An unusual fossil of Euphanerops, a fossil jawless fish that swam in the seas around 370 million years ago, has fins behind its anus - a pair of them. The find makes the fish one of the first vertebrate to develop paired appendages such as fins, legs or arms.
However, their positioning is the interesting part.
"Euphanerops is unique because its anal fin is paired meaning there is one fin on each side of the fish. Up until now anal fins have only been seen on jawed fish where they are unpaired and this is true of both extinct and modern fish. The age of Euphanerops is important as it dates from the time of a deep evolutionary split between jawed and jawless fish, the two main divisions of vertebrates alive today. As such, it represents an important stage in the evolution of paired appendages," explains Dr. Robert Sansom from The University of Manchester."It's not clear why the fins are positioned so far back on the fish, or what advantage they might have provided. However, they do show that our early vertebrate ancestors tried out lots of different body plans before settling on two arms and two legs. If they hadn't then our bodies would have looked very different!"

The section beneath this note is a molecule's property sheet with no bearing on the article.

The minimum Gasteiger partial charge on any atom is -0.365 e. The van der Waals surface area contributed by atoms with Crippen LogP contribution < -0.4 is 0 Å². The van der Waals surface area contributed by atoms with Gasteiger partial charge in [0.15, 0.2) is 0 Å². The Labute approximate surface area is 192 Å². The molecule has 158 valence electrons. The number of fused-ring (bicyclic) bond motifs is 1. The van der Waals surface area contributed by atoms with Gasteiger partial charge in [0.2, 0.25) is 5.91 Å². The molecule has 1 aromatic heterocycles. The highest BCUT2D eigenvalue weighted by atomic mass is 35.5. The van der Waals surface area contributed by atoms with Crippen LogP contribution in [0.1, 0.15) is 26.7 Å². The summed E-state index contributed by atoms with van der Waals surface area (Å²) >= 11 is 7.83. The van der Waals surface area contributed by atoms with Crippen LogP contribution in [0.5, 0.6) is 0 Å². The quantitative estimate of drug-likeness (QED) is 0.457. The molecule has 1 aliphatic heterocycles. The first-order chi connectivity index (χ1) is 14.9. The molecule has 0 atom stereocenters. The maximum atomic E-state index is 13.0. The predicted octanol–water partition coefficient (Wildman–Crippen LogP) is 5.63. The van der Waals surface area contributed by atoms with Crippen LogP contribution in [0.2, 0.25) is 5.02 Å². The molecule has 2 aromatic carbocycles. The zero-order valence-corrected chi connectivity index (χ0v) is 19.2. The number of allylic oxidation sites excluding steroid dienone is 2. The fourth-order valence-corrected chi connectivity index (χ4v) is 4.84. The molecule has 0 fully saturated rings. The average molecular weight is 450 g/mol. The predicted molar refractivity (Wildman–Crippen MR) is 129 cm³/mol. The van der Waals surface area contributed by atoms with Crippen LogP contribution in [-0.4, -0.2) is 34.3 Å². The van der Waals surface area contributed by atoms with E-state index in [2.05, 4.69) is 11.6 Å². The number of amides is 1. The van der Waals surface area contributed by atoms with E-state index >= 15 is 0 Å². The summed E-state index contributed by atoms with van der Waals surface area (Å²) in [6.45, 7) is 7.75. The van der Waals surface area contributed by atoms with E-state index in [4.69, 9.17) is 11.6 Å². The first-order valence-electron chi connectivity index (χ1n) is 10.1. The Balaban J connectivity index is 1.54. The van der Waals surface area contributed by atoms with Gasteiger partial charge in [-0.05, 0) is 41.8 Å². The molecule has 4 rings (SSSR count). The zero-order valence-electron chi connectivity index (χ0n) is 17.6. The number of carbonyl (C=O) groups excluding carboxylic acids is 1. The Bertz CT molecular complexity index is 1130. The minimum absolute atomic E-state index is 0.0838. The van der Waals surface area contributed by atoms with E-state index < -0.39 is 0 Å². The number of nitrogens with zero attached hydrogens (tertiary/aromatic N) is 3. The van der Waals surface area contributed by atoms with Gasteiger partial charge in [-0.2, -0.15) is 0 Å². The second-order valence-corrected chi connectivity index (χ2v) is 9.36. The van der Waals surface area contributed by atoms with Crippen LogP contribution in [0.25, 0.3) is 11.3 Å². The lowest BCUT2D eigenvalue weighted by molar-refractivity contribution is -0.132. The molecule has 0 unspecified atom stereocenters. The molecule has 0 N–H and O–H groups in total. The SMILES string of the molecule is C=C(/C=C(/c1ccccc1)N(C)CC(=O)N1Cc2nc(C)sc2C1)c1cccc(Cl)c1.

The paired fins were found as part of a study of Euphanerops fossils in Quebec, Canada. 3D surface scans of fossils and comparison of specimens preserved in different conditions revealed that there were two fan-shaped fins, a left and a right. Sansom's research on the paired fins followed on from a 2009 study of early vertebrate evolution and fossil preservation with colleagues from The University of Leicester.
"The unusual paired anal fin of Euphanerops lends support to the idea that there was some degree of developmental and evolutionary experimentation in some fish. After the Devonian period and the extinction of a lot of species, the jawed vertebrate body exhibits fewer deviations from the formula of paired pectoral, paired pelvic, unpaired dorsal and unpaired anal appendages. The discovery of new anatomical conditions will hopefully shed more light on the timing and sequence of the events underlying the origin and diversification of vertebrate appendages," says Sansom.
Published in Biology Letters.